II. Feyerabend's democratic relativism

Inquiry 27 (1-4):137-142 (1984)
Abstract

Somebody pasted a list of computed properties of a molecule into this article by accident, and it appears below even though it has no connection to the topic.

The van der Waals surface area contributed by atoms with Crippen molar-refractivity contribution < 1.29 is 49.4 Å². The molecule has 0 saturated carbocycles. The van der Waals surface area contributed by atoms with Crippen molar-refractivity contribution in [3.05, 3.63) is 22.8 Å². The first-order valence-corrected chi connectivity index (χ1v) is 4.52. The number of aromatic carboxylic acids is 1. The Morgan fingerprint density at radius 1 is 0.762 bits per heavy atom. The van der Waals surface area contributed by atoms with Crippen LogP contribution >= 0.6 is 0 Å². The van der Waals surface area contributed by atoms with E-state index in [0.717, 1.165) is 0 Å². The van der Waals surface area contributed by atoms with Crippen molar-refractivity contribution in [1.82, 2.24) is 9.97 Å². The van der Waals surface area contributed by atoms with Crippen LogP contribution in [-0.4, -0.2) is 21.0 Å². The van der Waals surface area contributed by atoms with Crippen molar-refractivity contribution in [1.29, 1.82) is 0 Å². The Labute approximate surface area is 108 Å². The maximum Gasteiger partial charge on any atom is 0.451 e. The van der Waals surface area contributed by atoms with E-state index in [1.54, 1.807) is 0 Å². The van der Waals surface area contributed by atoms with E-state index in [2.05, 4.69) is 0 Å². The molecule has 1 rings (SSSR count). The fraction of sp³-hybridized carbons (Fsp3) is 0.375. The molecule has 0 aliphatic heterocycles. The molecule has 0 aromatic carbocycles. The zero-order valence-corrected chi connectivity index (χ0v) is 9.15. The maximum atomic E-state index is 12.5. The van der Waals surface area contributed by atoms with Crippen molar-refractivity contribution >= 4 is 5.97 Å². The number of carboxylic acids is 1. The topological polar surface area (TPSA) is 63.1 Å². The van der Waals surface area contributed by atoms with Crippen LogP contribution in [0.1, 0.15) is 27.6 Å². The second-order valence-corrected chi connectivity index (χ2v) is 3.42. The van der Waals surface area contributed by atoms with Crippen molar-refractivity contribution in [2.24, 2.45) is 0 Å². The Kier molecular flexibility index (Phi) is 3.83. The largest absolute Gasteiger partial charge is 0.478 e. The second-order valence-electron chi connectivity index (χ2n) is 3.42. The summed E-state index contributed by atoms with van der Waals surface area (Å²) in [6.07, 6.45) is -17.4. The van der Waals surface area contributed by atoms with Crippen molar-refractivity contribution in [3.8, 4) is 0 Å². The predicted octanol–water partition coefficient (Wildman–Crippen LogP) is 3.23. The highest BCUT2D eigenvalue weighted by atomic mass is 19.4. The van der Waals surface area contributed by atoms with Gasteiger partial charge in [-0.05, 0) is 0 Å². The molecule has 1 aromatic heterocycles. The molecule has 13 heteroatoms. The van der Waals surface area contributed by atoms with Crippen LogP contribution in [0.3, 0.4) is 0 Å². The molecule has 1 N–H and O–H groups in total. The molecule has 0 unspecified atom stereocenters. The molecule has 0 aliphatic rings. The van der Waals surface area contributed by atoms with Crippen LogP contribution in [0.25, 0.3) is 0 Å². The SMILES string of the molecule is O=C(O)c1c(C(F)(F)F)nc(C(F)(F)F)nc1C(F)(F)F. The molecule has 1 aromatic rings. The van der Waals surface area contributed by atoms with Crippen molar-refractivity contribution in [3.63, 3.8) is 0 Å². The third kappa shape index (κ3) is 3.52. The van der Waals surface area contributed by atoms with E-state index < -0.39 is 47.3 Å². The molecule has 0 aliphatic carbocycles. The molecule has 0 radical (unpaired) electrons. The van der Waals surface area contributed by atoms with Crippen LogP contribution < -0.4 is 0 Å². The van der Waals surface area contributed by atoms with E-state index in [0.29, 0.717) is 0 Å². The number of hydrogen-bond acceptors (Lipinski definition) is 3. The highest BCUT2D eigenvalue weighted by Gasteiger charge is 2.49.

This note criticizes the political consequences Feyerabend draws from his ?epistemological anarchism?. Democratic relativism holds that since no traditions are ?true?, all must be given equal status in a free society. A basic protective structure is required, though, to keep the various institutions from overwhelming one another. I argue that Feyerabend provides no assurance that the protective structure would not be taken over by particular institutions; parallel problems exist for education. Hence Feyerabend's proposal is unworkable in principle. Furthermore it is undesirable since members of traditions would not wish to have their beliefs regarded as ?one set among many?. The pluralism Feyerabend wants already exists naturally in nontotalitarian societies; hence the institutionalization of pluralism is unnecessary and would do more harm than good
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